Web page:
Editor's Desk: I go to extremes

01 May 2023
Gwen Weerts

Moab, Utah, has long been a mecca for extreme sport enthusiasts. A combination of dramatic red rock cliffs and canyons, and an absence of the type of legislation designed to protect people from themselves, has made Moab the destination for people who recreationally like to defy death, including extreme ATV-ing, BASE jumping from cliffs, and slacklining across canyons.

The popularity of these sports (and Moab as a destination) has dramatically increased in the past 10 years due to exposure on YouTube, TikTok, and Instagram, which has the US Department of the Interior Bureau of Land Management concerned. Deserts are fragile environments that can take decades to recover from impact, and desert animals have nowhere to hide from the humans who are invading their space. New legislation proposes to ban recreational roped aerial activities—which includes sports like slacklining, rappelling, BASE jumping, and rope swinging on giant sandstone arches—in certain popular canyons near Moab. The extreme sports crowd is outraged. Where else can a person run a slackline across 300 feet of open space and take in the view?

The meticulous maintenance of world records (fastest mile run, longest hair, oldest cat) speaks to the human interest in extremes: We want to go faster, farther, bigger, smaller, higher, and lower than ever before. And that interest in the outer reaches includes scientists.

The extremes of outer space, ultracold temperatures, and the deepest ocean depths may hold secrets to the greatest scientific discoveries yet to be made. This issue of Photonics Focus explores those extremes, including ultrafast imaging being done by the Extreme Light Group at the University of Glasgow, which is harnessing light to solve practical problems, like seeing moving objects behind obstacles, and also to answer fundamental physics questions. Astronomical instrumentation engineers are working to develop the next generation of coronagraphs, which will help astronomical telescopes to directly image exoplanets, a feat that will require suppressing light from central stars by a factor of 10 billion. For reference, James Webb’s state-of-the-art coronagraph achieved light suppression of 10–5, so there’s a ways to go.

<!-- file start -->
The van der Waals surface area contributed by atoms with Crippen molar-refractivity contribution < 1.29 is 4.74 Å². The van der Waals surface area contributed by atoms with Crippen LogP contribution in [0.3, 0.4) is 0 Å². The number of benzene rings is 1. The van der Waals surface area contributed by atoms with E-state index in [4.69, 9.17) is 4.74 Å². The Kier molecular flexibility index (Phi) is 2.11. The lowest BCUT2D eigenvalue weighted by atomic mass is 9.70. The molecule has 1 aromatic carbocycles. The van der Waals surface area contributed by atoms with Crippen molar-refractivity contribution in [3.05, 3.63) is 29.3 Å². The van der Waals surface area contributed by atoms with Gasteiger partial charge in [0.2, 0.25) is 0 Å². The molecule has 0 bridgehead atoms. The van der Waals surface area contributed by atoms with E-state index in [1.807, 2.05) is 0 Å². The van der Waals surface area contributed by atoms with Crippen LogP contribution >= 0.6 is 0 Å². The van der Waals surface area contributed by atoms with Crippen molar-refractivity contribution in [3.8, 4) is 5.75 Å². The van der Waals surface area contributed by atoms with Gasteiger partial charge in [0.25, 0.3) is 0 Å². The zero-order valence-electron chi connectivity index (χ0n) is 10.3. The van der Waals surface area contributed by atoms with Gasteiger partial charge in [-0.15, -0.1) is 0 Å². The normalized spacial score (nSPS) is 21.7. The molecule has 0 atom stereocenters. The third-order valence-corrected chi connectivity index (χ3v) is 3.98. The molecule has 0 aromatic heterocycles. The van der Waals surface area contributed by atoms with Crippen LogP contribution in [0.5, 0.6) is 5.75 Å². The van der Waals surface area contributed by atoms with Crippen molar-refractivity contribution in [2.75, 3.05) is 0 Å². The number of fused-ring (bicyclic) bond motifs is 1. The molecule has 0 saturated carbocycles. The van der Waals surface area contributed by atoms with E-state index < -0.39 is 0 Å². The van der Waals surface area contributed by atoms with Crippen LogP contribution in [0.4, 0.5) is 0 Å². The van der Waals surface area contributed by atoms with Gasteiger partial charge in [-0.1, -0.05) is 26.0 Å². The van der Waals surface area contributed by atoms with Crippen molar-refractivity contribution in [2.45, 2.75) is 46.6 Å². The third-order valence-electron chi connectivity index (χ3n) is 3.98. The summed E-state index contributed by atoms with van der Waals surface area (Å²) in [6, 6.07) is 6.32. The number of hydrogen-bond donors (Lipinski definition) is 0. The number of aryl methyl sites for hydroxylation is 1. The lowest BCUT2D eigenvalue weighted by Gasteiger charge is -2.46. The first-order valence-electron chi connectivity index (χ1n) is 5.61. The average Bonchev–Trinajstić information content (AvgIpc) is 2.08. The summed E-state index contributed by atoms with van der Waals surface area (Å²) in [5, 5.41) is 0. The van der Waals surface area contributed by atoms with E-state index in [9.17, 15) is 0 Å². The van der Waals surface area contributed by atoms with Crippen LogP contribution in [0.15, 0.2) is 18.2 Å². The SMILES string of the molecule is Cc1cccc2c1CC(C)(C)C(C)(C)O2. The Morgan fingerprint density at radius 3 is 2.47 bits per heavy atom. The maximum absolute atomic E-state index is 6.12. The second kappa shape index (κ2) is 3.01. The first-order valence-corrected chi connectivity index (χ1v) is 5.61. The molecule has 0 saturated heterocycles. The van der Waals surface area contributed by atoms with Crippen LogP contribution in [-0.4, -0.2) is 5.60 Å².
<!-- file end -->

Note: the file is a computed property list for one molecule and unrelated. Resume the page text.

But not all extreme science is without extreme consequence. Quantum gravity sensors are new tools in the kit of geophysical surveyors that significantly extend their ability to detect underground features at unprecedented depths. These sensors could have life-saving applications, such as early detection of earthquakes, but oil and mineral exploration companies will be their primary customers. Destruction of habitat and environmental pollution are inevitable consequences. The adrenaline junkies who flock to Moab argue that their environmental impact on the high desert ecosystem is negligible compared to nearby oil and gas development, and they’re probably right.

Humans push extremes in order to discover our fundamental limits. Can a human run a mile faster than 3 minutes and 43.13 seconds (Hicham El Guerrouj, 1999)? Can a human hold their breath longer than 24 minutes, 37 seconds (Budimir Šobat, 2021)? And can we see, not just detect, an exoplanet, if we can figure out how to suppress enough starlight? The outer edge of these limits is where exploration and science meet.



Gwen Weerts, Editor-in-chief


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